Today's postings

  1. [Baren 42782] jigs (Marilynn Smith)
  2. [Baren 42783] EX 48 M Y T H O L O G Y participants ( slinders #
  3. [Baren 42784] Hello out there, Rakesh Bani (Eileen Corder)
  4. [Baren 42785] baren bonnet comments ("Maria Arango Diener")
  5. [Baren 42786] Re: baren bonnet comments (Barbara Mason)
  6. [Baren 42787] Baren Member blogs: Update Notification (Blog Manager)
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Message 1
From: Marilynn Smith
Date: Thu, 10 Feb 2011 14:38:12 GMT
Subject: [Baren 42782] jigs
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Regarding jigs, foam board works fine. However I have some cut
square, by my handy dandy husband, made from particle board. If you
want a border you just lay down two layers of masking tape on the jig,
it is high enough to lay our paper against and can be removed and
replaced for the next print. I also picked up a small, metal,
carpenters T-Square to see if I could rig up a jig with it. Have not
gotten to working that out yet.

Maria I love your baren inventions. We could use you here in Baja,
where materials are in short supply. Your inventive mind as well as
others, such as Mike Lyon, is wonderfully helpful.

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Message 2
From: slinders #
Date: Thu, 10 Feb 2011 17:13:26 GMT
Subject: [Baren 42783] EX 48 M Y T H O L O G Y participants
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Hello to all members of Baren's EX 48, The Mythology Exchange!

The circle around the storytelling fire is now shoulder to
shoulder! We've filled our membership with participants from
around the world, and have volunteers on the waiting list if we
need them!

I need all participants and 'waiters' to send a brief note to me
via the "Contact your coordinator" address on the sign-up page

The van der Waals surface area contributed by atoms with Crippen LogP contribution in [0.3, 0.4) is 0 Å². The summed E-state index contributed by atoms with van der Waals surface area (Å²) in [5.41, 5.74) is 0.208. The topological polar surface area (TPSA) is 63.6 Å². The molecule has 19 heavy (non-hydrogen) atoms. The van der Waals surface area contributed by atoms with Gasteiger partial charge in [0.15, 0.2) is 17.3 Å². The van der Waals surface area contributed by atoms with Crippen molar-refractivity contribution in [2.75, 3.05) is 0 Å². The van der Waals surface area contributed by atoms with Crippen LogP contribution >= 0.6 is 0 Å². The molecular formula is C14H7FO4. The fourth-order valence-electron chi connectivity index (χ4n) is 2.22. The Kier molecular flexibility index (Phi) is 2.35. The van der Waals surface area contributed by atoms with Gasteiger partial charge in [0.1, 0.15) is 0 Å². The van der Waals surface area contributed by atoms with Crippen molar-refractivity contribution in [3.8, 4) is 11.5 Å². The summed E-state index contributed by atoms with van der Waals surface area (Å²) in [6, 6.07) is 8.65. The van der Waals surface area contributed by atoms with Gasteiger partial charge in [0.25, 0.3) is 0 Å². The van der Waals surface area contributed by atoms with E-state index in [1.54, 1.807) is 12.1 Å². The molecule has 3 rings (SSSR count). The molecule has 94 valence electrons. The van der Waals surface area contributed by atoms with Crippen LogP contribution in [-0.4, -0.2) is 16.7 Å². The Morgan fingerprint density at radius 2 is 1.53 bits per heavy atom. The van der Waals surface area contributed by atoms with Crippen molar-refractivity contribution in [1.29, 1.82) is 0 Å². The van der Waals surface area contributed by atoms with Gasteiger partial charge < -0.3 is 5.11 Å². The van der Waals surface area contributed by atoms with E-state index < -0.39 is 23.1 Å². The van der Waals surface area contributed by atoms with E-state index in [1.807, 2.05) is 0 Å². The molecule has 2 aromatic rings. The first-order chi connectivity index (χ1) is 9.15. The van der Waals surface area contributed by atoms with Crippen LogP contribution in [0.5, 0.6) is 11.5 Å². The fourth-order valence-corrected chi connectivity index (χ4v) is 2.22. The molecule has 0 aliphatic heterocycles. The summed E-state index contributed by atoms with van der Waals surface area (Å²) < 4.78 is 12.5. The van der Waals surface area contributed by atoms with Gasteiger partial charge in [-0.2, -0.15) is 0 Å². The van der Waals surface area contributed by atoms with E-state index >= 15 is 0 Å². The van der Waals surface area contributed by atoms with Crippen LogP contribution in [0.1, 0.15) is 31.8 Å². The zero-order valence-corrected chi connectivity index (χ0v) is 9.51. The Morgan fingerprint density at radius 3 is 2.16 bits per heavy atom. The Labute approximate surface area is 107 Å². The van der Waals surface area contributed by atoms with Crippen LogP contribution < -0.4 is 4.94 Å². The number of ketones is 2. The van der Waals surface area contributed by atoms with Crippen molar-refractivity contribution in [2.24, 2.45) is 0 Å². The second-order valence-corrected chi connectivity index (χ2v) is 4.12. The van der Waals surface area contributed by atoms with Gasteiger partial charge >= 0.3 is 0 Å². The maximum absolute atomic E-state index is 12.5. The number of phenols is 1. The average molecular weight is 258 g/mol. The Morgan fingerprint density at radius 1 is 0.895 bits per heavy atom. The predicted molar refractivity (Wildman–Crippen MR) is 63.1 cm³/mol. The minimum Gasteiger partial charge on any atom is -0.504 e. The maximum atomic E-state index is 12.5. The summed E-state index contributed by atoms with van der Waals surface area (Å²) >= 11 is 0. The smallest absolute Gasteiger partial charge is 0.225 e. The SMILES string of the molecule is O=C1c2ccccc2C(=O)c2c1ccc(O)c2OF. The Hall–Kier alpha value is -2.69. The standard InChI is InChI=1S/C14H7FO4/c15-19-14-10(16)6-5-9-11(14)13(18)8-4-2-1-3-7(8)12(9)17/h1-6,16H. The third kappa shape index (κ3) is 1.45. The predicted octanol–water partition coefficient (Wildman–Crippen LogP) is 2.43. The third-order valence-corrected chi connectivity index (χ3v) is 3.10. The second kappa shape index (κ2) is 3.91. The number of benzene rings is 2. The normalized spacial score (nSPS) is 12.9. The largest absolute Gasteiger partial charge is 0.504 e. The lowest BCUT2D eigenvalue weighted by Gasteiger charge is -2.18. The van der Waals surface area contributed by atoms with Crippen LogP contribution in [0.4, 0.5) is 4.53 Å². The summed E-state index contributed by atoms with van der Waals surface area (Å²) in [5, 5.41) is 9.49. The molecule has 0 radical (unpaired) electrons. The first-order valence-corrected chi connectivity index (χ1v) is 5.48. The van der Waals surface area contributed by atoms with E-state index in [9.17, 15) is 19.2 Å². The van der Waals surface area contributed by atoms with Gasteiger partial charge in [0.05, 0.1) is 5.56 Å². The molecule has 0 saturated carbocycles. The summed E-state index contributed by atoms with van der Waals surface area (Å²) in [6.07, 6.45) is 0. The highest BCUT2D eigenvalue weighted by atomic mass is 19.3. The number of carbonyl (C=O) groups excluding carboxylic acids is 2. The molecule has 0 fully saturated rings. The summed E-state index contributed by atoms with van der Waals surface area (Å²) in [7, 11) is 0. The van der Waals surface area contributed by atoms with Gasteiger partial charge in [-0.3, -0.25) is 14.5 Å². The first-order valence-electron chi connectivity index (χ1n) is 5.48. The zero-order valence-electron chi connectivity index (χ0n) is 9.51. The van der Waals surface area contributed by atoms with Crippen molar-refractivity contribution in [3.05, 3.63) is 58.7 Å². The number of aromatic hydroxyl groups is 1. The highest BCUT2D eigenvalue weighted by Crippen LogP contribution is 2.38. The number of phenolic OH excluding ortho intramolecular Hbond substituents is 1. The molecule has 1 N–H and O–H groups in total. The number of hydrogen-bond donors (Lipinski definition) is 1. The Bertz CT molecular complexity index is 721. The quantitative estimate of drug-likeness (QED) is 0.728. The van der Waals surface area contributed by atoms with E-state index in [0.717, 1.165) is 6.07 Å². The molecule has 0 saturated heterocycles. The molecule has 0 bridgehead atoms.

as quickly as possible, to confirm your participation.

You'll want to read the exchange page carefully, especially if
this will be your first Baren exchange. If you have questions
concerning the exchange please contact me through the exchange
contact address.

I'm looking forward to hearing from you!

The first hard job for you in this exchange is settling on your

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Message 3
From: Eileen Corder
Date: Thu, 10 Feb 2011 17:43:17 GMT
Subject: [Baren 42784] Hello out there, Rakesh Bani
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Hello out there, Rakesh Bani, whose email address I cannot find.

I've gotten several BIG emails from you that my dial-up connection just
cannot handle.

Please delete my email address from your files or add an "unsubscribe"
option to your mailings.

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Message 4
From: "Maria Arango Diener"
Date: Fri, 11 Feb 2011 01:54:46 GMT
Subject: [Baren 42785] baren bonnet comments
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Thanks all for your off-list comments on my baren bonnet!

The search for a softer, thinner and smoother bonnet continues (i.e. more
similar to the bamboo). I found some very thin leathers of various kinds
that I will try next, namely deer and sheep skins too thin for use in the
usual applications. I have a micrometer so I will measure when I get them
and compare to the bamboo.

I think these will be the "thing" with the added advantage that leather will
stretch when damp and will contract around the baren as it dries so there
may (may, I say) no need for sewing at all. I may be able to just fit them
around the baren in the usual manner, cut in the usual shape. Although if
you ask me, the sewn bonnet is cuter than a baby bunny.

As for durability in printing or resistance to abrasion, everyone will just
have to wait on the testing phase. The cheap primed canvas acquires quite a
sheen and softness after some use and works better the older it is. I have
worn through one canvas bonnet so rotating is imperative.

For those of you who are at this moment going "huh?", here is the baren
bonnet page:

And speaking of baby bunnies.yikes! I better get to mine.



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Message 5
From: Barbara Mason
Date: Fri, 11 Feb 2011 02:19:14 GMT
Subject: [Baren 42786] Re: baren bonnet comments
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I tried tyvek paper and it worked well but eventually got wet and stuck to the